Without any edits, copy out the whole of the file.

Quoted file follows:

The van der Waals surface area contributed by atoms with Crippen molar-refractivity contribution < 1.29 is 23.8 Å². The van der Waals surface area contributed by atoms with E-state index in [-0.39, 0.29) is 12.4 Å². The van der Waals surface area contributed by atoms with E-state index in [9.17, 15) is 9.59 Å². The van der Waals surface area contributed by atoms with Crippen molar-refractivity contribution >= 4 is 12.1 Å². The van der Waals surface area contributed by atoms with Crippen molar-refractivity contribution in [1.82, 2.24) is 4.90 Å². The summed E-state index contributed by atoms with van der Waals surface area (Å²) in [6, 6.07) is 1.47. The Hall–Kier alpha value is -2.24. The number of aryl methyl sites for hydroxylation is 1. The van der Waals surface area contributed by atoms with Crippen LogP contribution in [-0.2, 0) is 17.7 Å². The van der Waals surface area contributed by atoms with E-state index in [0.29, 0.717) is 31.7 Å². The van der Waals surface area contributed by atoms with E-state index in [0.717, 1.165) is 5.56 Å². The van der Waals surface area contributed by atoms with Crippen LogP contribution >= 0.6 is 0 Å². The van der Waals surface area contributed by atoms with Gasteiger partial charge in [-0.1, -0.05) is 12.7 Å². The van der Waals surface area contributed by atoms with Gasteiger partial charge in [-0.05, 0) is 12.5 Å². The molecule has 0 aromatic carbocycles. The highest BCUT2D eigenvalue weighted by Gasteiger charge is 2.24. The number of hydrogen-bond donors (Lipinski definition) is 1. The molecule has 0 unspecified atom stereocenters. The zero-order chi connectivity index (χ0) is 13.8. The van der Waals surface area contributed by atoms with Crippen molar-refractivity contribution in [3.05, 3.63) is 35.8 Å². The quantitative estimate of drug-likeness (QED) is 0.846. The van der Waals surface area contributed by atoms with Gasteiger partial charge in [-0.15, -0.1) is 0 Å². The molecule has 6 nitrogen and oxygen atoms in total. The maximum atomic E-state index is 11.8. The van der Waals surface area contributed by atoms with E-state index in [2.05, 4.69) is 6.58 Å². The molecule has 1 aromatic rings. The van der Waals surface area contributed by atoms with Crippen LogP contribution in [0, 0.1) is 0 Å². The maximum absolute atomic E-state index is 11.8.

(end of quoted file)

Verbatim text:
The van der Waals surface area contributed by atoms with Crippen molar-refractivity contribution < 1.29 is 23.8 Å². The van der Waals surface area contributed by atoms with E-state index in [-0.39, 0.29) is 12.4 Å². The van der Waals surface area contributed by atoms with E-state index in [9.17, 15) is 9.59 Å². The van der Waals surface area contributed by atoms with Crippen molar-refractivity contribution >= 4 is 12.1 Å². The van der Waals surface area contributed by atoms with Crippen molar-refractivity contribution in [1.82, 2.24) is 4.90 Å². The summed E-state index contributed by atoms with van der Waals surface area (Å²) in [6, 6.07) is 1.47. The Hall–Kier alpha value is -2.24. The number of aryl methyl sites for hydroxylation is 1. The van der Waals surface area contributed by atoms with Crippen LogP contribution in [-0.2, 0) is 17.7 Å². The van der Waals surface area contributed by atoms with E-state index in [0.29, 0.717) is 31.7 Å². The van der Waals surface area contributed by atoms with E-state index in [0.717, 1.165) is 5.56 Å². The van der Waals surface area contributed by atoms with Crippen LogP contribution >= 0.6 is 0 Å². The van der Waals surface area contributed by atoms with Gasteiger partial charge in [-0.1, -0.05) is 12.7 Å². The van der Waals surface area contributed by atoms with Gasteiger partial charge in [-0.05, 0) is 12.5 Å². The molecule has 0 aromatic carbocycles. The highest BCUT2D eigenvalue weighted by Gasteiger charge is 2.24. The number of hydrogen-bond donors (Lipinski definition) is 1. The molecule has 0 unspecified atom stereocenters. The zero-order chi connectivity index (χ0) is 13.8. The van der Waals surface area contributed by atoms with Crippen molar-refractivity contribution in [3.05, 3.63) is 35.8 Å². The quantitative estimate of drug-likeness (QED) is 0.846. The van der Waals surface area contributed by atoms with Gasteiger partial charge in [-0.15, -0.1) is 0 Å². The molecule has 6 nitrogen and oxygen atoms in total. The maximum atomic E-state index is 11.8. The van der Waals surface area contributed by atoms with E-state index in [2.05, 4.69) is 6.58 Å². The molecule has 1 aromatic rings. The van der Waals surface area contributed by atoms with Crippen LogP contribution in [0, 0.1) is 0 Å². The maximum absolute atomic E-state index is 11.8.